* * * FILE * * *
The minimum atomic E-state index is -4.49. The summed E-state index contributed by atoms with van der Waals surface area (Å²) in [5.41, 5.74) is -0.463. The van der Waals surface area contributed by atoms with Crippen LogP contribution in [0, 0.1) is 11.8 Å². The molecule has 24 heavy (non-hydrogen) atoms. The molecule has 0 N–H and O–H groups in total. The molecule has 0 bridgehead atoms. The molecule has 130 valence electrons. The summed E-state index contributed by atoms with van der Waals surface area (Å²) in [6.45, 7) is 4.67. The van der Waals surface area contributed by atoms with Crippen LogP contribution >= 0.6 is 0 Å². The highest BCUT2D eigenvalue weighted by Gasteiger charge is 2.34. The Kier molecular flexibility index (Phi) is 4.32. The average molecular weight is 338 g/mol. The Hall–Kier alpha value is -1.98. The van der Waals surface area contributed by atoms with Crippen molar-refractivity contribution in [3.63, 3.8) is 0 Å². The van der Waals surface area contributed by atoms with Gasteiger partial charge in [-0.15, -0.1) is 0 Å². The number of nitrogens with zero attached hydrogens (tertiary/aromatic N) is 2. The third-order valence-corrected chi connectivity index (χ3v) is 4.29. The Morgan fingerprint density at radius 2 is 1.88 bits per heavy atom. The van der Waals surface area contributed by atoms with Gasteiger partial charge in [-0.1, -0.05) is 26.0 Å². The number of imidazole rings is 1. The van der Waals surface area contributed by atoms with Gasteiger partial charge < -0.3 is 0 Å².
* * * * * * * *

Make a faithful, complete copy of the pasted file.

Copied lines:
The minimum atomic E-state index is -4.49. The summed E-state index contributed by atoms with van der Waals surface area (Å²) in [5.41, 5.74) is -0.463. The van der Waals surface area contributed by atoms with Crippen LogP contribution in [0, 0.1) is 11.8 Å². The molecule has 24 heavy (non-hydrogen) atoms. The molecule has 0 N–H and O–H groups in total. The molecule has 0 bridgehead atoms. The molecule has 130 valence electrons. The summed E-state index contributed by atoms with van der Waals surface area (Å²) in [6.45, 7) is 4.67. The van der Waals surface area contributed by atoms with Crippen LogP contribution >= 0.6 is 0 Å². The highest BCUT2D eigenvalue weighted by Gasteiger charge is 2.34. The Kier molecular flexibility index (Phi) is 4.32. The average molecular weight is 338 g/mol. The Hall–Kier alpha value is -1.98. The van der Waals surface area contributed by atoms with Crippen molar-refractivity contribution in [3.63, 3.8) is 0 Å². The van der Waals surface area contributed by atoms with Gasteiger partial charge in [-0.15, -0.1) is 0 Å². The number of nitrogens with zero attached hydrogens (tertiary/aromatic N) is 2. The third-order valence-corrected chi connectivity index (χ3v) is 4.29. The Morgan fingerprint density at radius 2 is 1.88 bits per heavy atom. The van der Waals surface area contributed by atoms with Gasteiger partial charge in [-0.1, -0.05) is 26.0 Å². The number of imidazole rings is 1. The van der Waals surface area contributed by atoms with Gasteiger partial charge < -0.3 is 0 Å².